Nelson Chamisa and CCC must start drinking from the half-full glass, rather than the half-empty one.
Yes, lots of bad things happened at election time. Sick attempts by the Zimbabwe Electoral Commission (Zec) to frustrate opposition voters in areas that FAZ had mapped as crucial to sway the presidential tally.
A real but still sick plot by Zec to carve out constituencies and wards in a way that favoured Zanu PF. A voters’ roll no show. Banned rallies. The list is long and winding.
Chamisa described the elections as a huge fraud and went crying to Sadc.
Even though the odds are against him and CCC, the main opposition is still insisting that Sadc and the AU must step in and help frame out a political solution to the—once again—disputed polls.
While the party may be harbouring the hope of a coalition government of sorts, real reason must tell Chamisa and company otherwise.
A coalition is a no-no. You don’t want to jump into the crocodile-infested waters and hope to come out alive. There are predators in there. They know just one rule. To eat prey.
If you ask me, if the playing field was levelled out, Chamisa might have gotten more votes than he did.
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President Emmerson Mnangagwa might have gotten less as well.
That would have forced a presidential run-off. In terms of parliamentary seats, CCC might have gained two or three more, but Zanu PF would still have taken away the bigger share.
It’s a fait accompli now. With CCC councillors and MPs having already been sworn in, all talk about contesting the elections and their results becomes useless jawing.
The CCC will be the main and only opposition in parliament for the next five years, after which we will go to the next polls.
Amidst all the sourness that Wamba and his CCC are clearly suffering, these dudes must also be counting the blessings. In other words, it’s not all gloom and doom.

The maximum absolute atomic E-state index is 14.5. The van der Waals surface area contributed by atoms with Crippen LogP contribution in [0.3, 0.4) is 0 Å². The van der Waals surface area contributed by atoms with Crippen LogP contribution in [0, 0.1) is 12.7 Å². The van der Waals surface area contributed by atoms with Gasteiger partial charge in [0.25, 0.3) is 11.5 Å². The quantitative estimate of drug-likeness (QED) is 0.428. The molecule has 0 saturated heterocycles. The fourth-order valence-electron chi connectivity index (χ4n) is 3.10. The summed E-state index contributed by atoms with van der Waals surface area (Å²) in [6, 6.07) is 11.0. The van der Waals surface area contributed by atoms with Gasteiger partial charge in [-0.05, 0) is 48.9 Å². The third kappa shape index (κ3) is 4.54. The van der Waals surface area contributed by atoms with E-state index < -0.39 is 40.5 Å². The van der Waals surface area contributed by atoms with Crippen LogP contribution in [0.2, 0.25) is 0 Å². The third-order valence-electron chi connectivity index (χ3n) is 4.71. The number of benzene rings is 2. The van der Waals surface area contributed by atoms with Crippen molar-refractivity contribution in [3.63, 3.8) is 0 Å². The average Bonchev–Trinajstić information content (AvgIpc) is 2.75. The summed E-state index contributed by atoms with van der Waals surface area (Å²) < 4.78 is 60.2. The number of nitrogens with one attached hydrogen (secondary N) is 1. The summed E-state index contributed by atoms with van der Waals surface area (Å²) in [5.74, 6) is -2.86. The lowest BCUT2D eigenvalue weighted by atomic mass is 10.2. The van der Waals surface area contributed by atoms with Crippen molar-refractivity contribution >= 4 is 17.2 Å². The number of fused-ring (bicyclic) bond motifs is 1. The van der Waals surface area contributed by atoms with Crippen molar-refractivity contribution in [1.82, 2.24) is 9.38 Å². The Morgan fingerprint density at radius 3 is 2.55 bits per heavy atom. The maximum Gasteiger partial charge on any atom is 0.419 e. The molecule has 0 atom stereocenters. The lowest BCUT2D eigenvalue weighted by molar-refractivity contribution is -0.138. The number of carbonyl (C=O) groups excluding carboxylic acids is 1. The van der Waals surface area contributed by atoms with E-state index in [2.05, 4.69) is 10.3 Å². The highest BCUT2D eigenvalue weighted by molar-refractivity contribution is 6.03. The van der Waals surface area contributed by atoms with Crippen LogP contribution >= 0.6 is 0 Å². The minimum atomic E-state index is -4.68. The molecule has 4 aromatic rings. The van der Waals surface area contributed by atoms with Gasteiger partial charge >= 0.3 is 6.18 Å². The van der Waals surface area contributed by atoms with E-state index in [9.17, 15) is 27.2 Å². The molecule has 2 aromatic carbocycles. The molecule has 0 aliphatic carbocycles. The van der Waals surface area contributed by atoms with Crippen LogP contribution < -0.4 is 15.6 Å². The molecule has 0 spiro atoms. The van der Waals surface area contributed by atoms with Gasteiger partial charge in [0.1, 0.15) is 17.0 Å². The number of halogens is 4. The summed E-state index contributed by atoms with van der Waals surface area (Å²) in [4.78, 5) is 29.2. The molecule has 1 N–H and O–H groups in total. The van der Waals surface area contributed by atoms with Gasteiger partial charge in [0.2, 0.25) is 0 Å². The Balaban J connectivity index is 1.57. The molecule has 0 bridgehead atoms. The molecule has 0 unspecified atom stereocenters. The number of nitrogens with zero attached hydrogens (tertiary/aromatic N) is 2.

First thing. Having denied Zanu PF a two-thirds majority at the elections, it means that Mnangagwa, his party and government won’t be able to change the constitution willy-nilly.
One big fear that most of us had was that Mnangagwa might want to tinker with the constitution to extend his rule beyond 2028, seeing as it is he had already, Freudian-style, promised to be there in 2030.
If anything, the prezzo is now fodder for impeachment, given that it’s not all the MPS and senators from his party who exactly love or like him.
He knows it and has said as much before. Look at this. CCC and Wamba have actually made history.
History of which, in the frenzy of the post-election season, is not getting the attention that it deserves. The party and its presidential candidate, Wamba, went into the elections without a home. It was a homeless movement.
No office, no address, no fixed abode and, therefore, no bank account.
Dougie took away Harvest House a couple of years ago and we know that.
So, boardroom meetings took place in all manner of venue, just barring under the bridge.
To see how bad things have been, the party was even barred from holding press conferences and meetings at Zimbabwe’s hotels after the polls.
That made CCC an institution of political street kids.
Contrast that with Zanu PF. IT had its infamous Shake Shake house on a road aptly called Rotten Row. It had all sorts of other opulent and spacious spaces to do its business.
And, unlike CCC, it had the liberty to hold its rallies even in your bedroom.
So, for the first time in the history of elections, a grouping of political street kids still managed to garner millions of votes. Even liberation movements like Zanu and Zapu had offices in the midst of the anti-colonial struggle and after ceasefire. Mind you, the CCC was almost structure-less too, save for a head—Wamba—and a distorted torso in the form of Wamba’s closest aides.
But the virtually formless CCC still managed to gain close to two million votes and 73 seats, and could have done better if the field was better done.
A relatively young formation, CCC spooked a well-established Zanu PF out of its boots. Not only that, it managed to throw blinding mud in the face of that party and its presidential candidate.
You all know Nevers Mumba now. He is the chap whose team decided to call a spade a spade.
Even though their preliminary report didn’t exactly put it that way, the overriding perception now is that the Zimbabwean polls were a sham and, therefore, the political leadership that emerged out of it is a sham too.